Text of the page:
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An eight-week OTT gap won’t help; we still need better content

By Vinod Mirani

Two developments caught my attention. One is the decision by the Multiplex Association of India (MAI) that from August 1, all films should observe a gap of at least eight weeks between their theatrical and OTT releases. Currently, the gap between the two releases of a film is four weeks. Whether the industry, like filmmakers as well as exhibitors, thinks this will help films perform better at the box office is debatable.

The other development that speaks volumes about the way the Hindi film industry operates and makes films is the statement by SS Rajamouli, whose recent Telugu release, “RRR”, has proven to be one of the most big blockbusters of recent times. Its Hindi dubbed version was also a big hit. Rajamouli attributed the decline of the Hindi industry to the failure of Hindi filmmakers to make films for the masses.

The problem is, will delaying the release of OTT create a miracle and help movies get to theaters? Will this prove Rajamouli wrong? Above all, will this prove that the masses, who refuse to show up en masse in cinemas, are wrong? And what makes the industry believe that people don’t come to the cinema because they watch OTT movies!

The thing is, people don’t watch bad movies, even on OTT. To confirm this, just check his preferences on social networks. Bad films are not watched and therefore not even discussed. People discuss what they watch, of course.

If you go by Rajamouli’s observations, it has nothing to do with OTT. It’s just that the films made today do not interest and therefore do not attract people to theaters. If a movie fails to draw crowds on its first day, opening weekend, or otherwise, you can’t blame OTT.

Who makes the decision to release a film on OTT eight weeks after its theatrical release, instead of the current four-week lag? If this is advocated by the exhibition industry, they seem to forget that they were in such dire straits that during the tapering phase of Covid-19 Western cinemas were even ready to release films simultaneously with OTT platforms. , or vice versa.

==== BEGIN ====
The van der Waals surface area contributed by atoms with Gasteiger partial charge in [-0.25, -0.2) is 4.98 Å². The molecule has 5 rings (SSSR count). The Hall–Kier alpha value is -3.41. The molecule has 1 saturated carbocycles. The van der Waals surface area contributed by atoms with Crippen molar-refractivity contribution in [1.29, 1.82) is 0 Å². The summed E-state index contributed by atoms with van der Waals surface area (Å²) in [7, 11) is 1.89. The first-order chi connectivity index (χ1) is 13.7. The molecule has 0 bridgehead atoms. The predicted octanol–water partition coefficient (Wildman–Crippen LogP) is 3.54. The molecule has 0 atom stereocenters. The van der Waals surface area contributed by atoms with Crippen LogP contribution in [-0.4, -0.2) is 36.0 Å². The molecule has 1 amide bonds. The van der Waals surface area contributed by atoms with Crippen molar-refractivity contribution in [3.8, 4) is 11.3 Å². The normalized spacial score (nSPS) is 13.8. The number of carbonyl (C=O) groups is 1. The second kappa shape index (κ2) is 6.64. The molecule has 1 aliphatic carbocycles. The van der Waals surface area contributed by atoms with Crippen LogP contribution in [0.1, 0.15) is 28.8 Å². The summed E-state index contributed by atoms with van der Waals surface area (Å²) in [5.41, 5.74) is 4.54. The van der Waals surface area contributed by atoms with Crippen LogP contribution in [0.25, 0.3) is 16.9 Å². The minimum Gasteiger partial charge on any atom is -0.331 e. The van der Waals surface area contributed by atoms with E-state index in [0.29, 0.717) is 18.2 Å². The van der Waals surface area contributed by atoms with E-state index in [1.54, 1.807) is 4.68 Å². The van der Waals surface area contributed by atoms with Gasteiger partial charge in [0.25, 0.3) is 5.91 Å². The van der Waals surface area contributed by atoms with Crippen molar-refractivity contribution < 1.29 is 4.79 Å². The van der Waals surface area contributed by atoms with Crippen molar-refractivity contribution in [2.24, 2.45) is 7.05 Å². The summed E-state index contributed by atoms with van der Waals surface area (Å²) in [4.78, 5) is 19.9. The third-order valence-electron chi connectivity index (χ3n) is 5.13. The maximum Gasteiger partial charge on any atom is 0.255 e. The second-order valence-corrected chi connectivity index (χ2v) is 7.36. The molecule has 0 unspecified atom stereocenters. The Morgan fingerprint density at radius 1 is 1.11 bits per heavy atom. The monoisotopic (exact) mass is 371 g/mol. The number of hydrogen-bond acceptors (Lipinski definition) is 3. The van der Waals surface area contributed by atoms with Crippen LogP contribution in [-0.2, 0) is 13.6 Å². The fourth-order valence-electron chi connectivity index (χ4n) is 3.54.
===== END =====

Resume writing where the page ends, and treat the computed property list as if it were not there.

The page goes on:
The purpose of OTT platforms is achieved if a movie hits theaters and as such gets its promotion and awareness from the audience. An eight-week gap doesn’t really matter to them. And, finally, do the filmmakers want it that way? I do not think so. They stopped making films that lasted for eight weeks in theaters. The sooner it goes to an OTT platform, and a movie commits to it, the sooner the rights collection happens.

During the 1980s, when video piracy was a big threat to the box office, movies were still doing very well in cinemas, celebrating jubilees. The reason was that the movies had what the masses wanted. In fact, often after watching a pirated video, people would like to watch it on the big screen. And, all of this when the pirated video copies were simulcast with movies on the big screens on a Friday.

The problem isn’t OTT, or that people don’t come to the cinema because they’d rather wait a month. Lately, most movies are poor in content and lack the ingredients that bring audiences to the cinema. Even big star movies failed one after another. They lose traction on the Monday following the weekend in which they are released.